Paris (ESA) Nov 16, 2020
ESA's exoplanet mission Ariel, scheduled for launch in 2029, has moved from study to implementation phase, following which an industrial contractor will be selected to build the spacecraft. Ariel, the Atmospheric remote-sensing infrared exoplanet large-survey mission, addresses one of the key themes of ESA's Cosmic Vision programme: What are the conditions for planet formation and the emergence of life? Ariel will study what exoplanets are made of, how they formed and how they evolve, by surveying ... read more

Comment using your Disqus, Facebook, Google or Twitter login.

Share this article via these popular social media networks
del.icio.usdel.icio.us DiggDigg RedditReddit GoogleGoogle

Marshall team enables increased science return from International Space Station astronauts

A new doorway to space

ISS crew successfully patched hull crack Roscosmos confirms

Resolving mysteries about the first stellar parallaxes and distances

Skyrora conducts vacuum chamber engine tests to replicate space-like conditions

NASA and SpaceX "Go" for Dec. 5 Cargo Resupply Launch

NASA's 'super cool' engineers rehearse rocket fueling for Artemis I

Relativity Space closes $500M Series D financing for 3D rockets

Hear audio from Perseverance as it travels through deep space

Field geology at Mars' equator points to ancient megaflood

ExoMars parachute testing moves forward

Ancient zircon minerals from Mars reveal the elusive internal structure of the red planet

China's space tracking ship sails for Chang'e 5 mission

China Focus: 18 reserve astronauts selected for China's manned space program

State-owned space giant prepares for giant step in space

China's Xichang launch center to carry out 10 missions by end of March

Major funding package pledged for UK Space Centre of Excellence in Ayrshire, Scotland

UK government secures satellite network OneWeb

Ten satellites to be built in Glasgow in next three years

SpaceX's Starlink satellites are about to ruin stargazing for everyone

The "Workspace Of The Future," Carnegie's VizLab Will Unlock The Secrets Of The Universe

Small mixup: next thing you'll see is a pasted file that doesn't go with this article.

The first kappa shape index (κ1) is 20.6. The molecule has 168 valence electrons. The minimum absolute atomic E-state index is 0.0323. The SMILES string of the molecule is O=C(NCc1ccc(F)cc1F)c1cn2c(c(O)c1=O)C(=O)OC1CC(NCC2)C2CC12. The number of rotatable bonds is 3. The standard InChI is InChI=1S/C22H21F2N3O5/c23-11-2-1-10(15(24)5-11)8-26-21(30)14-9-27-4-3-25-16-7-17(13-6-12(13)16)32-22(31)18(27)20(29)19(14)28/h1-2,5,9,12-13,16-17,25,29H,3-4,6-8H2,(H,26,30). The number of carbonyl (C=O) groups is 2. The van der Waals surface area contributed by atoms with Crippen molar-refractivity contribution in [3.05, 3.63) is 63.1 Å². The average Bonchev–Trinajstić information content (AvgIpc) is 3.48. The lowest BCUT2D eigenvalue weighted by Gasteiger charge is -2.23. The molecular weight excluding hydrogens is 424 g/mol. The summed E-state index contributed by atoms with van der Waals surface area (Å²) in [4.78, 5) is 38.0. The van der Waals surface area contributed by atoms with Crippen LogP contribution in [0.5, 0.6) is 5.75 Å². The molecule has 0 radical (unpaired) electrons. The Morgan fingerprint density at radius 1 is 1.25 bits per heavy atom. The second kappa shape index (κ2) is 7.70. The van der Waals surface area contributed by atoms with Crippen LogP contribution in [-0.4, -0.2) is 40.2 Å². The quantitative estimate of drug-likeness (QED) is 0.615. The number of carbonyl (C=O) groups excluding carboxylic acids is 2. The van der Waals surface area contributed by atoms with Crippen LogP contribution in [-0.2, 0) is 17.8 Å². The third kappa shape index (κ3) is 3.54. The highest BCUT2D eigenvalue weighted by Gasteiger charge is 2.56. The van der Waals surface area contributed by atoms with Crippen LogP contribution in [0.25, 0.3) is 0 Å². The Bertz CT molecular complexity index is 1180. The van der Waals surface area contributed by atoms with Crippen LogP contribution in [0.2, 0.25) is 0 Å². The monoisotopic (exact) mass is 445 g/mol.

Astroscale announces March 2021 Launch Date for Debris Removal Demonstration

China launches antenna array for Mars, moon missions

MDA receives commercial contracts for on-orbit servicing technologies

Here's Looking at You, MKID

New Interdisciplinary Consortium for Astrobiology Research

Building blocks of life can form long before stars

Life's building blocks can form in interstellar clouds without stellar fusion

Swedish space instrument participates in the search for life around Jupiter

Researchers model source of eruption on Jupiter's moon Europa

Radiation Does a Bright Number on Jupiter's Moon

New plans afoot beyond Pluto

The content herein, unless otherwise known to be public domain, are Copyright 1995-2024 - Space Media Network. All websites are published in Australia and are solely subject to Australian law and governed by Fair Use principals for news reporting and research purposes. AFP, UPI and IANS news wire stories are copyright Agence France-Presse, United Press International and Indo-Asia News Service. ESA news reports are copyright European Space Agency. All NASA sourced material is public domain. Additional copyrights may apply in whole or part to other bona fide parties. All articles labeled "by Staff Writers" include reports supplied to Space Media Network by industry news wires, PR agencies, corporate press officers and the like. Such articles are individually curated and edited by Space Media Network staff on the basis of the report's information value to our industry and professional readership. Advertising does not imply endorsement, agreement or approval of any opinions, statements or information provided by Space Media Network on any Web page published or hosted by Space Media Network. General Data Protection Regulation (GDPR) Statement Our advertisers use various cookies and the like to deliver the best ad banner available at one time. All network advertising suppliers have GDPR policies (Legitimate Interest) that conform with EU regulations for data collection. By using our websites you consent to cookie based advertising. If you do not agree with this then you must stop using the websites from May 25, 2018. Privacy Statement. Additional information can be found here at About Us.